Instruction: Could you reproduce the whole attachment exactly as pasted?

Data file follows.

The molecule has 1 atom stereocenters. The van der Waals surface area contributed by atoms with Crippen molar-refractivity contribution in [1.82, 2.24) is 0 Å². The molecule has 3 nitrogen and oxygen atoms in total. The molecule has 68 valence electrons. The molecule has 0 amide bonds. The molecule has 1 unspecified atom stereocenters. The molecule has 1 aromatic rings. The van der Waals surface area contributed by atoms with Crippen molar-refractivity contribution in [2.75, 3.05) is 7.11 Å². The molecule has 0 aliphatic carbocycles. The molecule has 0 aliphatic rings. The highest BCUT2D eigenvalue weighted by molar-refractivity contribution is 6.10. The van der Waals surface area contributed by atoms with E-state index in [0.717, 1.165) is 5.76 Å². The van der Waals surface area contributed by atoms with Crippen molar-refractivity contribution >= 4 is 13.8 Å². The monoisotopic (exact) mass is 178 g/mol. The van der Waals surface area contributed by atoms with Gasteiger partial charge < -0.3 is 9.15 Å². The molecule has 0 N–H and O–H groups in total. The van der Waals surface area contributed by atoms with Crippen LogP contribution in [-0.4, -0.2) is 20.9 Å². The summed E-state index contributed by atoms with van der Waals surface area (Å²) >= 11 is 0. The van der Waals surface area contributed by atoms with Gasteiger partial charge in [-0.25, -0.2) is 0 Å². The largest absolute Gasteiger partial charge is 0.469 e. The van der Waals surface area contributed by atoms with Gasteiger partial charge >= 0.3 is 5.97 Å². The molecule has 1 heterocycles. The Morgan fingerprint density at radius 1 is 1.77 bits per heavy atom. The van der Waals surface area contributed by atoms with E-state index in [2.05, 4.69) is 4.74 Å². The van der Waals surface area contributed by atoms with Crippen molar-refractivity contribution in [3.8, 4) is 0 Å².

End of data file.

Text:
The molecule has 1 atom stereocenters. The van der Waals surface area contributed by atoms with Crippen molar-refractivity contribution in [1.82, 2.24) is 0 Å². The molecule has 3 nitrogen and oxygen atoms in total. The molecule has 68 valence electrons. The molecule has 0 amide bonds. The molecule has 1 unspecified atom stereocenters. The molecule has 1 aromatic rings. The van der Waals surface area contributed by atoms with Crippen molar-refractivity contribution in [2.75, 3.05) is 7.11 Å². The molecule has 0 aliphatic carbocycles. The molecule has 0 aliphatic rings. The highest BCUT2D eigenvalue weighted by molar-refractivity contribution is 6.10. The van der Waals surface area contributed by atoms with E-state index in [0.717, 1.165) is 5.76 Å². The van der Waals surface area contributed by atoms with Crippen molar-refractivity contribution >= 4 is 13.8 Å². The monoisotopic (exact) mass is 178 g/mol. The van der Waals surface area contributed by atoms with Gasteiger partial charge < -0.3 is 9.15 Å². The molecule has 0 N–H and O–H groups in total. The van der Waals surface area contributed by atoms with Crippen LogP contribution in [-0.4, -0.2) is 20.9 Å². The summed E-state index contributed by atoms with van der Waals surface area (Å²) >= 11 is 0. The van der Waals surface area contributed by atoms with Gasteiger partial charge in [-0.25, -0.2) is 0 Å². The largest absolute Gasteiger partial charge is 0.469 e. The van der Waals surface area contributed by atoms with Gasteiger partial charge >= 0.3 is 5.97 Å². The molecule has 1 heterocycles. The Morgan fingerprint density at radius 1 is 1.77 bits per heavy atom. The van der Waals surface area contributed by atoms with E-state index in [2.05, 4.69) is 4.74 Å². The van der Waals surface area contributed by atoms with Crippen molar-refractivity contribution in [3.8, 4) is 0 Å².